Volvo is working on an innovative new car battery that can be installed in the vehicle’s bodywork itself and is charged via the car’s own body panels. Dubbed The Tomorrow Car, the new model is part of a three-year, 3.5 million Euro project started by the Imperial College in London to implement batteries into vehicles’ chassis. The project, which also features contributions from eight international partners, aims to create car body panels from a “composite blend of carbon fibres and polymer resin” which “is being developed to store and charge more energy faster than conventional batteries can. At the same time, the material is extremely strong and pliant, which means it can be shaped for use in building the car’s body panels.”

If a car was to be constructed from these materials, it would be 15 percent lighter than a traditional car with a battery installed.  What’s even better is that Volvo believe that a battery charged via the doors, hoods and other body panels would give the car a range of nearly 80 miles.

In a press statement, Per-Ivar Sellergren, development engineer at the Volvo Cars Materials Centre, said “Our role is to contribute expertise on how this technology can be integrated in the future and to input ideas about the advantages and disadvantages in terms of cost and user-friendliness. This is a relatively large structure that is easy to replace. Not sufficiently large to power the entire car, but enough to switch the engine off and on when the car is at a standstill, for instance at traffic lights.”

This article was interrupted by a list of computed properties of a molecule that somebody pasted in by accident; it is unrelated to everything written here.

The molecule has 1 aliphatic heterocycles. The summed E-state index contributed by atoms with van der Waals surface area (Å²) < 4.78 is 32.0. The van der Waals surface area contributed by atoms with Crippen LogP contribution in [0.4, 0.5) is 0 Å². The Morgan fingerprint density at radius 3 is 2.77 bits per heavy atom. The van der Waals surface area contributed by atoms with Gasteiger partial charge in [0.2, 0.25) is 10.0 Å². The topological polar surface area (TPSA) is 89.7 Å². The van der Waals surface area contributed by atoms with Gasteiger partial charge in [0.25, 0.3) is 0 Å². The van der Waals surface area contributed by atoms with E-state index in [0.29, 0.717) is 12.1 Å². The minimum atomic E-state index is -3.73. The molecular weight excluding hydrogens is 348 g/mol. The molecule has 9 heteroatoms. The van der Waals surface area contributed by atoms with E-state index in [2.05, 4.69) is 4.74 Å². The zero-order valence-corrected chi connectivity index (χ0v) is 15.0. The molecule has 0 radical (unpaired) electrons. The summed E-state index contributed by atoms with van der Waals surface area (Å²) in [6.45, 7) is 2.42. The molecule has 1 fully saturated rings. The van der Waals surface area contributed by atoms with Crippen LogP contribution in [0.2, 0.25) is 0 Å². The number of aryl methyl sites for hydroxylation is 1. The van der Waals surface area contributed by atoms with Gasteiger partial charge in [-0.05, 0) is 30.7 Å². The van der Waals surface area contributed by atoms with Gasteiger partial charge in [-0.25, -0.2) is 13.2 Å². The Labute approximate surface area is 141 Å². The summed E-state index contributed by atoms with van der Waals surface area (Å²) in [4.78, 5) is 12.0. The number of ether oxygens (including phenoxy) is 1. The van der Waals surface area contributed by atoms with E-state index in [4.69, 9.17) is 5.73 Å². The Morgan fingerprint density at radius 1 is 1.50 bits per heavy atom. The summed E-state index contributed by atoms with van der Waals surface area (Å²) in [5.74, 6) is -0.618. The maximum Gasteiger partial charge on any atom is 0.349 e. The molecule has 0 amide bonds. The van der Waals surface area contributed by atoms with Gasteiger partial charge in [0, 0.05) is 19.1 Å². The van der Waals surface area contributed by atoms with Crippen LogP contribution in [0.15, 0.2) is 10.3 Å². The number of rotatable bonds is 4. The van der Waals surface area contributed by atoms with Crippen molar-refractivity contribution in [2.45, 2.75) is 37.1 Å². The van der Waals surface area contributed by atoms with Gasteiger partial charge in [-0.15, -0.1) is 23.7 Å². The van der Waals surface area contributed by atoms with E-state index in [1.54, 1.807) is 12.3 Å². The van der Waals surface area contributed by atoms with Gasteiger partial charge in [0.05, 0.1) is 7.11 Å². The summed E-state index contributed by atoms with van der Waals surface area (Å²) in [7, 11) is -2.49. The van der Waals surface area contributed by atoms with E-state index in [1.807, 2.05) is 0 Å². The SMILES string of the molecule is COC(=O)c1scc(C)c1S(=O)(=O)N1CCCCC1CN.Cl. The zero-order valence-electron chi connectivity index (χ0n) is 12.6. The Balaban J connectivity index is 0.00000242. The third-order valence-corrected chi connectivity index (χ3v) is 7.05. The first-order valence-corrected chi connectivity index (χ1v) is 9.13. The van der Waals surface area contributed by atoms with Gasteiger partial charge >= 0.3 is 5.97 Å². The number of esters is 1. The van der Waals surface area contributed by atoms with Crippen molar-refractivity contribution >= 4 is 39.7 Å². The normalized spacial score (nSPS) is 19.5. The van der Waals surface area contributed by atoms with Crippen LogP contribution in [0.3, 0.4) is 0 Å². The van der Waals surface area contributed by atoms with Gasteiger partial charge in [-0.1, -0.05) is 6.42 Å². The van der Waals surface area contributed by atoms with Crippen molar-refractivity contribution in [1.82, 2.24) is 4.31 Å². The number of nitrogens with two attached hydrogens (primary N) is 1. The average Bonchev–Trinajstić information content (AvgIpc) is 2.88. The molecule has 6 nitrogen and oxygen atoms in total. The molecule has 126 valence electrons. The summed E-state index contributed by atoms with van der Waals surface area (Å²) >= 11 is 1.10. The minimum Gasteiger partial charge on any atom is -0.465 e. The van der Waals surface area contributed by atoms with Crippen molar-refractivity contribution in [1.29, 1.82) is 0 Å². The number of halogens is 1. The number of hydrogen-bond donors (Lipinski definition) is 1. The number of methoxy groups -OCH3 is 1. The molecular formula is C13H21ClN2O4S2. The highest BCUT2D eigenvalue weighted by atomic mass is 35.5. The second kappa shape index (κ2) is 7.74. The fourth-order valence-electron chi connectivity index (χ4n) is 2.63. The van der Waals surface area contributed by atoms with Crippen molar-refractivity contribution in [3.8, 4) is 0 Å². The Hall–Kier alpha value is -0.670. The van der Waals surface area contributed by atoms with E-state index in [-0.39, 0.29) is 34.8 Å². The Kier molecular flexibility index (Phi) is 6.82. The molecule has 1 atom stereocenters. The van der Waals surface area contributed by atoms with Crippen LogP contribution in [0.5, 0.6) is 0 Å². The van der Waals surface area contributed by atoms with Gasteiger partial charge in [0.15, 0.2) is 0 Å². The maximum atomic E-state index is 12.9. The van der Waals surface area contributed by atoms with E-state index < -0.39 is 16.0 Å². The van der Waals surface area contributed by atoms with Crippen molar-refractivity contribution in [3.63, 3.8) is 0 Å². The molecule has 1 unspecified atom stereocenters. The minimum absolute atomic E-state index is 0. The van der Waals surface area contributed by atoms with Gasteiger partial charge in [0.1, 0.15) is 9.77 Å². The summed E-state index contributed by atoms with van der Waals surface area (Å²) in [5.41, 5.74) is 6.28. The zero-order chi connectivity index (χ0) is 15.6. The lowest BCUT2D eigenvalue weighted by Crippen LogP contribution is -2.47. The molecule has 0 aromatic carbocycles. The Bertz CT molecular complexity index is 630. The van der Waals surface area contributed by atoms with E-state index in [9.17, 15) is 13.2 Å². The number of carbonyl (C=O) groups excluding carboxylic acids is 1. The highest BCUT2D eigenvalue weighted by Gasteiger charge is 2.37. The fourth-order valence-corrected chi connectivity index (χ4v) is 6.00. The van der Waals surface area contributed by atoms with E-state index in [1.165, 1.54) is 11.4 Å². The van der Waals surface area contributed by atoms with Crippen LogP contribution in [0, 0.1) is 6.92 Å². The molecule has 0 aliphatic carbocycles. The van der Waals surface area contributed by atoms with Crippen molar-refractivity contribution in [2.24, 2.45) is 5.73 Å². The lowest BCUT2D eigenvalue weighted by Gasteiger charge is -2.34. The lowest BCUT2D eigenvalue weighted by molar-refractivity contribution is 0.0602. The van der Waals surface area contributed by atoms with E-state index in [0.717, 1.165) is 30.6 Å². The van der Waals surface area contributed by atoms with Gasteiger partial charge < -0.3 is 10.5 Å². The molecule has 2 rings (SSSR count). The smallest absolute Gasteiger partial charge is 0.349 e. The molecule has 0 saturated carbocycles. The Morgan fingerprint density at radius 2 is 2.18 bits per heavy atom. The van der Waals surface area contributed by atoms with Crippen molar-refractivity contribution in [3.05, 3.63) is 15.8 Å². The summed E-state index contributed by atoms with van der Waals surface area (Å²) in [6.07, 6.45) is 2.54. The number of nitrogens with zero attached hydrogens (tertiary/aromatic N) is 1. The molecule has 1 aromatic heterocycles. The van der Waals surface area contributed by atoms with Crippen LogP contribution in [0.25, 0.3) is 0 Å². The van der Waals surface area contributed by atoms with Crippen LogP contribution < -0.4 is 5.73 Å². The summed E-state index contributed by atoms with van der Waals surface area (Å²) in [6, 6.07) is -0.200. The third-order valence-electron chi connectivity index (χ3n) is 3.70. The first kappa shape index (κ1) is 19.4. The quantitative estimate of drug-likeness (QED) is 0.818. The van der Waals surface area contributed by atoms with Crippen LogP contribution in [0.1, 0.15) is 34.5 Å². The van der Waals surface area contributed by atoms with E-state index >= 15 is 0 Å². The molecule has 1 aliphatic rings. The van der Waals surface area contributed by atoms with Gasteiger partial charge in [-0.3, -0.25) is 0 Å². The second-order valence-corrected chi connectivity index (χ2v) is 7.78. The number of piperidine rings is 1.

It is also rumoured that the car’s spare wheel recess will be converted into a composite battery. Either way, it’s an incredible breakthrough and could change how cars are powered in the future. Of course, it does mean that convertibles won’t be able to get as far as cars with roofs.

+ Volvo Cars

Via Auto Blog Green